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Behind the Paywall, Part 3: A Breed Apart

Behind the Paywall, Part 3: A Breed Apart

Is it more than exclusivity that distinguishes fan sites from their failed paywall peers? Any number of movie review pages or restaurant reviews have interesting and indeed exclusive content. But sports, and recruiting in particular, appeal to something more emotional than, say, the latest dirt out of Hollywood.

By David Vranicar TechNewsWorld ECT News Network
09/09/11 5:00 AM PT

Behind the Paywall, Part 2: You Gotta Have a Gimmick

Fan sites are immune from many of the Achilles' heels that plague other media outlets.

Indeed, people don't need fan sites to be in the know. When news breaks about a player, it will within moments be splattered all over the Web. But even if fans don't need these sites for news, they need them for camaraderie.

This is one of the things that insulates fan sites from the paywall pitfalls that have ravaged other media outlets, according to Eric Winter, senior director of sports and entertainment at Yahoo.

"That's where the passion comes through," Winter said. "Once you read a thousand-word article about a player, you want to talk with people about it, share your thoughts about it. That's where those boards become so important, and that's one of the reasons why these sites will continue to thrive."

Model of Success

As with most nooks of the media industry, it's no sure thing what will happen to fan sites in the future. Maybe a wave of free message boards, coupled with ever-easier dissemination of information via Twitter or some as yet unborn medium, will conspire to overwhelm this business model.

That said, these sites are thriving behind their paywalls. While Scout and 247Sports declined to comment for this story, Yahoo's Winter said that Rivals has grown each year since it partnered with Yahoo. As if to prove its vitality, Rivals recently launched a fan site for the lowly Arkansas State Red Wolves. Texas State, best known as the snake-bitten program in the 1991 film "Necessary Roughness," is launching next.

All of which makes you wonder if it's more than exclusivity that distinguishes fan sites from their failed paywall peers. Any number of movie review pages or restaurant reviews have interesting and indeed exclusive content.

But sports, and recruiting in particular, appeal to something more emotional than, say, the latest dirt out of Hollywood.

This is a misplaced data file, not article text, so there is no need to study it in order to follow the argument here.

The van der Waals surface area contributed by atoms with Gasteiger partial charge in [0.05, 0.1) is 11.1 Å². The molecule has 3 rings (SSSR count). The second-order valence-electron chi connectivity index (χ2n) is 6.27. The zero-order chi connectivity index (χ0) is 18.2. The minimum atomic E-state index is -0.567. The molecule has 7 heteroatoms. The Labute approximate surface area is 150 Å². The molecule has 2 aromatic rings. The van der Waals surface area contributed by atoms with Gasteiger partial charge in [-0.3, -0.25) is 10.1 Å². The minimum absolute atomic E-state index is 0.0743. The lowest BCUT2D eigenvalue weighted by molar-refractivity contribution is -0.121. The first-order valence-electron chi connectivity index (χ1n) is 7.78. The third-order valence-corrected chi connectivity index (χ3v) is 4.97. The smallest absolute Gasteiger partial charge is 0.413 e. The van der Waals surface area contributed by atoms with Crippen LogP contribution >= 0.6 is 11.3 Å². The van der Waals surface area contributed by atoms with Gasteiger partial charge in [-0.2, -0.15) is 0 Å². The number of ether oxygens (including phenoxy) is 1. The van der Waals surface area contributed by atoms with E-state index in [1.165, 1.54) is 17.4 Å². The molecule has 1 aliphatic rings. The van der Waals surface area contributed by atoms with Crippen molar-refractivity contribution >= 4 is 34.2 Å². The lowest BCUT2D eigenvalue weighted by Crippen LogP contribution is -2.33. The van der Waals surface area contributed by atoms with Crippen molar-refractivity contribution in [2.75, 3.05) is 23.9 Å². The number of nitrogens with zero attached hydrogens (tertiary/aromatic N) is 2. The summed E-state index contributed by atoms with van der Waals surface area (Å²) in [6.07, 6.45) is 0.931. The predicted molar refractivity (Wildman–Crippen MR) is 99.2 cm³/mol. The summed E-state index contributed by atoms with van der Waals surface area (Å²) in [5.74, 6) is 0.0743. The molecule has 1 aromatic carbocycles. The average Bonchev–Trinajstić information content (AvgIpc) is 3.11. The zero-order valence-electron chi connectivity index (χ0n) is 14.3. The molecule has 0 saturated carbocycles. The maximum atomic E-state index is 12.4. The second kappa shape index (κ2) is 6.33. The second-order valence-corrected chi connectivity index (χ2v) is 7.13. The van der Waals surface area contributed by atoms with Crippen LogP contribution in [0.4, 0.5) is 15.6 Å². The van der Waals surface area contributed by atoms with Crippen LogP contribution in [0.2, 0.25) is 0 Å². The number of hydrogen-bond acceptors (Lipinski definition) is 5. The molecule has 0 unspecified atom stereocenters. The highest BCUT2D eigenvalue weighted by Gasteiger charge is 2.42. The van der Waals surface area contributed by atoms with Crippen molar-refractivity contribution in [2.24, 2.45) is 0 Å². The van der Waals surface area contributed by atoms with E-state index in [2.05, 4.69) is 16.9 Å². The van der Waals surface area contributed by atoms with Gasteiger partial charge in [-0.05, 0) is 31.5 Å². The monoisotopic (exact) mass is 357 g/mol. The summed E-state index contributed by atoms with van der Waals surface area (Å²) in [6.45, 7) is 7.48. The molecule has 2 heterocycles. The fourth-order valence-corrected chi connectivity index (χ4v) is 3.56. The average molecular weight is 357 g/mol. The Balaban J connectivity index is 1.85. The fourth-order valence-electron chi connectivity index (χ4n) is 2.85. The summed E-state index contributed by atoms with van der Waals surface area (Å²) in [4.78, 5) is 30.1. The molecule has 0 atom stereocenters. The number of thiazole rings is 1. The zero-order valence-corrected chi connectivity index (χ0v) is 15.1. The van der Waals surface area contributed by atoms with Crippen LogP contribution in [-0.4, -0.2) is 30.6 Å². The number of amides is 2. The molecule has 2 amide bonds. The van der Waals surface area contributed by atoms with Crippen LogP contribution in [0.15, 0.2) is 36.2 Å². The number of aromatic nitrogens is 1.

To wit, Gator Bait publisher David Stirt once received a call from a Florida alum who was working for an oil company and wanted to get the latest recruiting news. That's not striking, but this is: The guy was calling from Saudi Arabia.

"Fans have such an intensity of interest, and it means so much for them," Stirt said. "And that's been the culture of sports in this country forever. People are gung-ho about the teams they follow, and crazy as it sounds, it means more to some of them who will be playing in the future than who is playing now.

"It's always this looking forward," he said. "'Who's the next guy? Who's the next big thing?'"

Investing in the Future

Maybe that's why Gator Bait was falling over itself to get scoops on recruiting back in 1990. Sure, things weren't going all that well at the time; Miami and FSU owned the state, and Spurrier wasn't yet a known coaching commodity (his only head coaching stints had been with Duke and the Tampa Bay Bandits).

But instead of tempering interest, these might have been the very reasons that Stirt couldn't make an outgoing call, or that people were phoning up from the Persian Gulf. Because even if things aren't going well in the now, there is always the future, and recruiting is all about the future.

Indeed, the future was bright down in Florida. Spurrier spearheaded a football renaissance, leading the Gators to conference championships in six of his 11 seasons in Gainesville, including a national championship in 1996.

The members of the 1990 recruiting class were the foundation for all of this, the first building blocks. And the people who called Stirt's 900 number were, in a vicarious way, part of the construction. They were architects bound by football and optimism. That, and a willingness to fork over money to see what Terry Dean and Lateef Travis had decided.


David Vranicar is an American-born journalist who, after a year in China, is currently living in Europe. He has written for a variety of publications, including Deadspin, The Copenhagen Post, The Kansas City Star and The Earth Times. When not trying to find intersections between the tech industry and the world at large, he is writing a book and tweeting @davidvranicar.


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